Reno. I dislike negativity but I have to work hard to sum up much enthusiasm for the place. We stayed in a casino, full of blinking slot machines and the haze of cigarette smoke. Women who had inexplicably forgotten their pants strolled around. People who looked hours away from bypass surgery lined up for the buffet. When my co-worker tried to go for an outside run, she had to quickly sprint from a crime scene. The office we held our meetings in was located in an industrial zone where the only place to walk for lunch was a batting cage place. (People pay to hit balls in a cage. Who knew?)

Work travel for me is challenging. I don't eat the same and I can't exercise the same. Fortunately, the casino redeemed itself by having a lap pool, and I soon fell into the routine of swimming, which I hadn't been able to do since September. (No pool in town) Swimming without a wetsuit and actually being warm was a novel experience. The woman who opened up the pool in the morning greeted me with, "Hi, Cuteness!" A man with flippers asked me if I was training for the Olympics. What's not to like about that?

I have to take a step back and think about what city folk would think if transplanted suddenly to my town. I can hear it now:

"Seriously. I hear cows."
"Yikes! Those are wolves howling outside the door!"
"Was there a Carhartt sale or something that these people couldn't pass up?"
"The headline in the local paper is 'Good Hay Crop'?"

We all have our place, and mine seems to have narrowed with age.  I've never really been a city person, but I couldn't really tolerate it now. I like unlocked doors and neighbors who come over when you're setting up a tent in the rain to see just what the heck you're doing. I like walking down the street after dark without worrying about sketchy people. I like being able to go to the grocery store after a workout and not getting weird looks.

The way I survive work travel is making sure I know where my next yogurt is coming from. Where I can get some exercise. Trying to appreciate the city I am  in--sometimes failing miserably. And being glad I can drive for the required two hours from the airport, over Rattlesnake Grade, and pull into a small town where I don't know everyone, but I'm getting pretty close.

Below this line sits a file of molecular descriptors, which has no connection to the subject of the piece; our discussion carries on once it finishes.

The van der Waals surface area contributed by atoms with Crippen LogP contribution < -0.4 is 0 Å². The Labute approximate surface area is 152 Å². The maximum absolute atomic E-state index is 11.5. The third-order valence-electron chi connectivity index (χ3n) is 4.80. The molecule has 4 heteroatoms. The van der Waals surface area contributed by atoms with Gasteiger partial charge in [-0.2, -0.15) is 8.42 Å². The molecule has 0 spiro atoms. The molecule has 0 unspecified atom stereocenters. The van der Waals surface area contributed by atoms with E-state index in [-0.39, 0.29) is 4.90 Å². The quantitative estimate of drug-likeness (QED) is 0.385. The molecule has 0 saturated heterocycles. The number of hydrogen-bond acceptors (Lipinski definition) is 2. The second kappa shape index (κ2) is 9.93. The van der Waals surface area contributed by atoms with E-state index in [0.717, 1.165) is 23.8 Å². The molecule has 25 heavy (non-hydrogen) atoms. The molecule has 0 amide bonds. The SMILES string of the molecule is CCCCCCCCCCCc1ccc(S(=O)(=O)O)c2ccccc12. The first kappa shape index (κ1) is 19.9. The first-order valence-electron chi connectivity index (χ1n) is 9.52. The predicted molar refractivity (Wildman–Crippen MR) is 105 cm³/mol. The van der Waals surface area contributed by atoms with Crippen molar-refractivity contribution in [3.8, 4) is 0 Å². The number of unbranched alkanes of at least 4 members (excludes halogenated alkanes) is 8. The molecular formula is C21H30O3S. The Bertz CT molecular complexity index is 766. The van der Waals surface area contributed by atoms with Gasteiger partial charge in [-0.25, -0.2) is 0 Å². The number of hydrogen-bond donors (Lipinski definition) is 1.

Do you travel for work? Is it fun or an exercise in survival? 

Wednesday, April 2, 2014

The heart of the slog

As I slogged upwards, my snowshoes sinking deep into over a foot of new, unconsolidated snow, I felt an uncharacteristic tiredness. A longing to be on the couch, eating Juanita's tortilla chips. Anything, as long as it did not involve a slog with a backpack. My run the day before ranked way up there in the realm of awfulness, and this was not going well either.

"Why do we do this?" I whined.
J, on skis, beamed. "Because it's fun."

I was reminded of my marathon training days, when my running partners and I embarked on a 22 mile run, starting from Whale Park to the fish hatchery gate, then doubling back past the park and all the way to the other end of the road at Starrigavan. The first four miles were always awful, something we had to slog past until it became, if not effortless, something we were meant to do, could always do, for hours and hours.

We headed for the hut, marveling at how much snow there still was, this late in March. Later, J dug a pit and showed me how dangerously unstable the snow was. We wore our avalanche beacons and carefully moved higher, leaving spaces between us and staying on the safer terrain.

There's a delicate balance in the slog. You don't want to redline it on a slog. We saw it last week in Hells Canyon, where an enthusiastic group of kids bounded out of the campsite at the same time we did. We stepped aside on the climb to let them pass, only to have them stop breathless on the first switchback. You don't run a marathon the same way as a 5K; you don't hike in deep snow the same way you do on bare ground. In a slog there is nothing to prove but longevity.

This was night #8 spent in the backcountry this year. It seems like a paltry number.  Does a hut count? Yes it does, especially if you carry your stuff on your back and have to shovel out the toilet.

In the end, it was worth it, as slogs usually are. At night there were no lights to be seen. We were way, way back there, surrounded by deep snow and dreaming trees. I didn't want to leave. Even for the couch and Juanita's tortilla chips.